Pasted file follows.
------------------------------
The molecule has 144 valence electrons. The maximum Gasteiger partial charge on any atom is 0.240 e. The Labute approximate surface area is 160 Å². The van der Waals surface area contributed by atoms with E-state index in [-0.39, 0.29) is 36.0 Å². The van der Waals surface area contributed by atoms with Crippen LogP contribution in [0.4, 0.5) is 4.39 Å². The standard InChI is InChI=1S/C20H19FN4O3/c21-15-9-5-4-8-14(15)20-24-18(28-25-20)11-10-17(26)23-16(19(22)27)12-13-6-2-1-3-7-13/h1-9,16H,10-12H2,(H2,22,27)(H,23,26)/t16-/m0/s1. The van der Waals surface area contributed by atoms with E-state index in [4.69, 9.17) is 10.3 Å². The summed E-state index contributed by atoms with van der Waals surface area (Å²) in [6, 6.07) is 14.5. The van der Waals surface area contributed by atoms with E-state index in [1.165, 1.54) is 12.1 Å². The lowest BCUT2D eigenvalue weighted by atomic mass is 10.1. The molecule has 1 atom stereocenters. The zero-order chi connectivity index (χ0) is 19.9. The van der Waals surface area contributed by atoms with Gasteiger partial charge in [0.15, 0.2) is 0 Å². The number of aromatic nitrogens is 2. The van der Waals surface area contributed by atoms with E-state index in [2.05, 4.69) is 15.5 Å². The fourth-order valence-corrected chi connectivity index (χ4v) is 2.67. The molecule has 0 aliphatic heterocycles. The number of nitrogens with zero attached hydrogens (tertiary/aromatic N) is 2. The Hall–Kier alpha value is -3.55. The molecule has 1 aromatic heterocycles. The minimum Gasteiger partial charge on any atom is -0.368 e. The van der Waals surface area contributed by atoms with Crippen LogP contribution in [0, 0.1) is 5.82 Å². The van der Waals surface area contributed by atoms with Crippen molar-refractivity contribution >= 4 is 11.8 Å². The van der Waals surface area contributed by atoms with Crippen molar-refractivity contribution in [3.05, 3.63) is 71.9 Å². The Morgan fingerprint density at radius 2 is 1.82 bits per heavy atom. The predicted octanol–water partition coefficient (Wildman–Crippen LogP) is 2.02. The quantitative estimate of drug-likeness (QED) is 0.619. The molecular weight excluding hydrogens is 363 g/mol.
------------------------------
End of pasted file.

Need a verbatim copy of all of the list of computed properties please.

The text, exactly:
The molecule has 144 valence electrons. The maximum Gasteiger partial charge on any atom is 0.240 e. The Labute approximate surface area is 160 Å². The van der Waals surface area contributed by atoms with E-state index in [-0.39, 0.29) is 36.0 Å². The van der Waals surface area contributed by atoms with Crippen LogP contribution in [0.4, 0.5) is 4.39 Å². The standard InChI is InChI=1S/C20H19FN4O3/c21-15-9-5-4-8-14(15)20-24-18(28-25-20)11-10-17(26)23-16(19(22)27)12-13-6-2-1-3-7-13/h1-9,16H,10-12H2,(H2,22,27)(H,23,26)/t16-/m0/s1. The van der Waals surface area contributed by atoms with E-state index in [4.69, 9.17) is 10.3 Å². The summed E-state index contributed by atoms with van der Waals surface area (Å²) in [6, 6.07) is 14.5. The van der Waals surface area contributed by atoms with E-state index in [1.165, 1.54) is 12.1 Å². The lowest BCUT2D eigenvalue weighted by atomic mass is 10.1. The molecule has 1 atom stereocenters. The zero-order chi connectivity index (χ0) is 19.9. The van der Waals surface area contributed by atoms with Gasteiger partial charge in [0.15, 0.2) is 0 Å². The number of aromatic nitrogens is 2. The van der Waals surface area contributed by atoms with E-state index in [2.05, 4.69) is 15.5 Å². The fourth-order valence-corrected chi connectivity index (χ4v) is 2.67. The molecule has 0 aliphatic heterocycles. The number of nitrogens with zero attached hydrogens (tertiary/aromatic N) is 2. The Hall–Kier alpha value is -3.55. The molecule has 1 aromatic heterocycles. The minimum Gasteiger partial charge on any atom is -0.368 e. The van der Waals surface area contributed by atoms with Crippen LogP contribution in [0, 0.1) is 5.82 Å². The van der Waals surface area contributed by atoms with Crippen molar-refractivity contribution >= 4 is 11.8 Å². The van der Waals surface area contributed by atoms with Crippen molar-refractivity contribution in [3.05, 3.63) is 71.9 Å². The Morgan fingerprint density at radius 2 is 1.82 bits per heavy atom. The predicted octanol–water partition coefficient (Wildman–Crippen LogP) is 2.02. The quantitative estimate of drug-likeness (QED) is 0.619. The molecular weight excluding hydrogens is 363 g/mol.